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Ask the Expert: Philippa Kelly

Show notes from Cal Shakes’ resident dramaturg.


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Courtesy of California Shakespeare Theater

From Australia / Lives Berkeley / Books 10

If you’re headed to California Shakespeare Theater’s summer performances, be sure to arrive early for the East Bay’s savviest warm-up act: Philippa Kelly.

Kelly, the company’s resident dramaturg, gives talks in the Grove, just outside the Bruns Amphitheater, 45 minutes before the curtain rises. A UC Berkeley drama professor, Kelly has written three books about Shakespeare, and her chats are like a graduate-level crash course in theater history.

We asked Kelly for talking points on the plays selected for the 40th season.

A Raisin in the Sun (through June 15): “Lorraine Hansberry was just 27 when she wrote this play. She died at age 34—but what a contribution to American theater. Her play was first staged in 1959, on the cusp of the Civil Rights Movement.”

The Comedy of Errors (June 25–July 20): “This is one of two Shakespeare plays featuring twins. ... I think that the theme enabled him to make his first forays into a kind of philosophical underpinning that would mark so many of his plays: The theme of mistaken identity gave him the tools by which to speculate on the very notion of what makes two individuals live and think and count themselves as one.”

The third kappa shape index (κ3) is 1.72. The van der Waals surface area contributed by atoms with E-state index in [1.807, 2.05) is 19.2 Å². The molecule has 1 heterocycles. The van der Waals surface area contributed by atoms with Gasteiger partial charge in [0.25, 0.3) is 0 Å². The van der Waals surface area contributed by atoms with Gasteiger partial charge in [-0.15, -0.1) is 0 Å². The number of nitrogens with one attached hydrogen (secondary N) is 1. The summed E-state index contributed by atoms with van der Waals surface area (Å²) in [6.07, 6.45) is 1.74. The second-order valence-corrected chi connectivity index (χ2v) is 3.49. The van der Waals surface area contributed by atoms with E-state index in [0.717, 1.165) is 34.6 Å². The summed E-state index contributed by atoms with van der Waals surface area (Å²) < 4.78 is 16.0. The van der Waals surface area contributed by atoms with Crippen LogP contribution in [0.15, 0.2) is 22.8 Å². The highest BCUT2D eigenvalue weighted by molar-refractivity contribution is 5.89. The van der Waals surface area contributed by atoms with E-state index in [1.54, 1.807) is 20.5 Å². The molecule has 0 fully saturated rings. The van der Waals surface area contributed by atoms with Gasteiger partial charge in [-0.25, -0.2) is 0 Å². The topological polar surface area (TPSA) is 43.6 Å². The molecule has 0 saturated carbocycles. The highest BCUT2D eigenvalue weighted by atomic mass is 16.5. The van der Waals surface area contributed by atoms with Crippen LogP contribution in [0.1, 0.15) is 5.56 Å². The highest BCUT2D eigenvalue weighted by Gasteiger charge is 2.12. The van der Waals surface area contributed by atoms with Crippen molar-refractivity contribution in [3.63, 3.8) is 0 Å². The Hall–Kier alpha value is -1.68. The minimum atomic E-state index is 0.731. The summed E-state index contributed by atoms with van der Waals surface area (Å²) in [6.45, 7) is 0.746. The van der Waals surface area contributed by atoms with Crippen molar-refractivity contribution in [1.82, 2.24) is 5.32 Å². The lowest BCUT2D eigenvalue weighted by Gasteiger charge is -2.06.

Pygmalion (July 30–August 24): “[George Bernard Shaw] was imbued with a belief in equality for women and socialist ethics. His plays were a revolutionary departure from the light Victorian comedies that were fashionable at the time.”

A Midsummer Night’s Dream (September 3–28): “Shakespeare wrote this just after Romeo and Juliet, which started as a comedy and veered into tragedy. A Midsummer Night’s Dream takes the opposite structure, as it becomes a comedy. It is also some of his most beautiful writing.” calshakes.org.

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